Take the 2-minute tour ×
Stack Overflow is a question and answer site for professional and enthusiast programmers. It's 100% free, no registration required.

I'm using Capybara with the Selenium webdriver in my testing suite. I've noticed that when all tests are complete, Selenium closes the browser by binding to at_exit. However, this causes an issue for my web application displays a "Are you sure you want to navigate away" dialog onunload (Please don't judge. This is an intranet application and the users specifically requested it.). So when the tests are done my Cucumber scenario fails (even though all my steps pass) because there was an unhandled Javascript confirm dialog. Is there any way to bind after Selenium tries to close the browser and accept the dialog?

Update

I believe I have found the issue with this. It appears that after each test, Capybara resets the browser by clearing all cookies and navigating to about:blank. This is what is causing the onbeforeunload dialog to open (not browser.quit()). I'm cross posting on the Capybara mailing list to try to get help on this and will post anything I find here.

share|improve this question
    
Whilst I'm not entirely familiar with the bindings you're using, does the driver.switch_to_alert() alert.confirm() (for the python version) not work for you? –  Mark Rowlands Feb 14 at 16:12
    
That's what I need to do, I just can't figure out the appropriate place to do it. It appears that either Capybara or Cucumber is closing the browser when the test scenario is complete. That's when I need to switch to the alert and accept it. –  Kyle Feb 14 at 16:22
    
Is there access to a 'tearDown` method? Could you put in a try/catch there perhaps? –  Mark Rowlands Feb 14 at 16:24
    
Yeah, that's what I'm looking for. There's an at_exit method that Capybara binds to in which it calls driver.quit(). But I need to be inside of the driver.quit() method because this is where the confirm dialog gets popped and where the exception is thrown if I don't handle it. –  Kyle Feb 14 at 16:28
    
With the Python bindings driver.quit() just quits, no matter what is open. I've used it on pages with onunload bringing up a prompt. No problem. The documentation also says that quit "closes every associated window" (the prompt is a window too, so it should be closed). To me, this suggests a bug in the Ruby bindings, or something else interfering with Selenium. –  Louis Feb 14 at 18:02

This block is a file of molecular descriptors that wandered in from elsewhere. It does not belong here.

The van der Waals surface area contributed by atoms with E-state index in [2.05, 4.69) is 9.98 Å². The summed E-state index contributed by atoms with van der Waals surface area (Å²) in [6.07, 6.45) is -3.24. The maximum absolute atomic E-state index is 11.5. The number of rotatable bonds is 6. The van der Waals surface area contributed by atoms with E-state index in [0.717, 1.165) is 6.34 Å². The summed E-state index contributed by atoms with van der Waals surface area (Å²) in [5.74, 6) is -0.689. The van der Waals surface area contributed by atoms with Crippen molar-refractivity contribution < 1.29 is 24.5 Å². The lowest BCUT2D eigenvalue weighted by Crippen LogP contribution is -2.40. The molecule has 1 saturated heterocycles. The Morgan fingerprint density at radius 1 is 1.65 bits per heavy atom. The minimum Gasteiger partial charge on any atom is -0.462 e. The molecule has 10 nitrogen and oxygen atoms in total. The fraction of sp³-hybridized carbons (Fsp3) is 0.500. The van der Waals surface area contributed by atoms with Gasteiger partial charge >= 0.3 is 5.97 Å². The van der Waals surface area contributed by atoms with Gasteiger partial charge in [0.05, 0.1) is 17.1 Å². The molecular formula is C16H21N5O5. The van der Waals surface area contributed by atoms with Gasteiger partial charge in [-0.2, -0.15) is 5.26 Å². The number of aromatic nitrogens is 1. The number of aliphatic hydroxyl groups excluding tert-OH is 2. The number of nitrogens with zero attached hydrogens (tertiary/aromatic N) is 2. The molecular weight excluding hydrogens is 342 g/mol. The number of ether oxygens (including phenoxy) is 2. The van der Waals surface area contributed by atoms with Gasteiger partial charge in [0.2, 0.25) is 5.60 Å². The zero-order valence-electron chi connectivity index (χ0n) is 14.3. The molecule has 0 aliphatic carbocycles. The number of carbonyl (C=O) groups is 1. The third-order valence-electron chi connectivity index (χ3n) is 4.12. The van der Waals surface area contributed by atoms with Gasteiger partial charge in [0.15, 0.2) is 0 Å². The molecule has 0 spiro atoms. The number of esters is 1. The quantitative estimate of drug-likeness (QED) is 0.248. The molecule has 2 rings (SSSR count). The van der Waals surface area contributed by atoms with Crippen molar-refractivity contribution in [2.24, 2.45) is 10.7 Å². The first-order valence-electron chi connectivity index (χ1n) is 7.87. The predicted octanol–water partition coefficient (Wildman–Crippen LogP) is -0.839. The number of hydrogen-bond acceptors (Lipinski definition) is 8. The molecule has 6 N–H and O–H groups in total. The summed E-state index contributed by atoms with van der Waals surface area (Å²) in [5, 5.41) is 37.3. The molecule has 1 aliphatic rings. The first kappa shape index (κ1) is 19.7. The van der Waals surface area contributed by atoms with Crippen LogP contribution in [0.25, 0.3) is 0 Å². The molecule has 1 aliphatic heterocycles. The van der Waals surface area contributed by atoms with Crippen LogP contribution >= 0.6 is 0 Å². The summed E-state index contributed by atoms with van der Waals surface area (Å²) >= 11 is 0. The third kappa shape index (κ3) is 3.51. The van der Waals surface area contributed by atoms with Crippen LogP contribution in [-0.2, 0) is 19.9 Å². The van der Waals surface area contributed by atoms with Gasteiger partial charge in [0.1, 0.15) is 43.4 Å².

4 Answers 4

Is it possible for you to switch context at_exit and accept or dismiss the alert. Something like this

at_exit do
  page.driver.browser.switch_to.alert.accept
  #or
  page.driver.browser.switch_to.alert.dismiss
end
share|improve this answer
    
Thanks for the tip. I tried setting up my own at_exit method (which appears to run before Capybara's at_exit. The problem is that I can't accept or dismiss the alert until the browser is closed. If I try to call quit and then accept the alert this doesn't work either (alert goes away and then comes back). –  Kyle Feb 17 at 16:05

If you are using a unit test framework like JUnit or TestNG, then what I do is use Configuration annoations like @AfterTest or @AfterClass to quit the browser. This way, while the test is running the browser is always up. It's not until the @Test block is finished that the test case will close the browser instance.

If you are using Ruby, I assume there is something similar to this.

share|improve this answer
up vote 0 down vote accepted

As I mentioned in the OP update it appears that Capybara navigates to about:blank as the end of each Cucumber scenario. After talking with jnicklas from the Capybara team it appears that the best way to handle this is to implement a Cucumber after handler which navigates away before Capybara tries to and handle the alert there.

After do
  # after each test navigate away before Capybara tries to so that we can appropriately handle the onbeforeunload dialog
  if @browser
    begin
      @browser.navigate.to("about:blank")
      @browser.switch_to.alert.accept
    rescue Selenium::WebDriver::Error::NoAlertPresentError
      # No alert was present. Don't need to do anything
    end
  end
end
share|improve this answer

Like it was mentioned, calling driver.Quit() should solve the problem, but if the pop-up window is causing an issue that prevents the browser from closing, then eliminate the instance. A simple solution is to wrap your test inside of a using clause.

using (IWebDriver driver = new FirefoxDriver())
{
    //Perform your test
    driver.Quit(); 
}
share|improve this answer

Your Answer

 
discard

By posting your answer, you agree to the privacy policy and terms of service.

Not the answer you're looking for? Browse other questions tagged or ask your own question.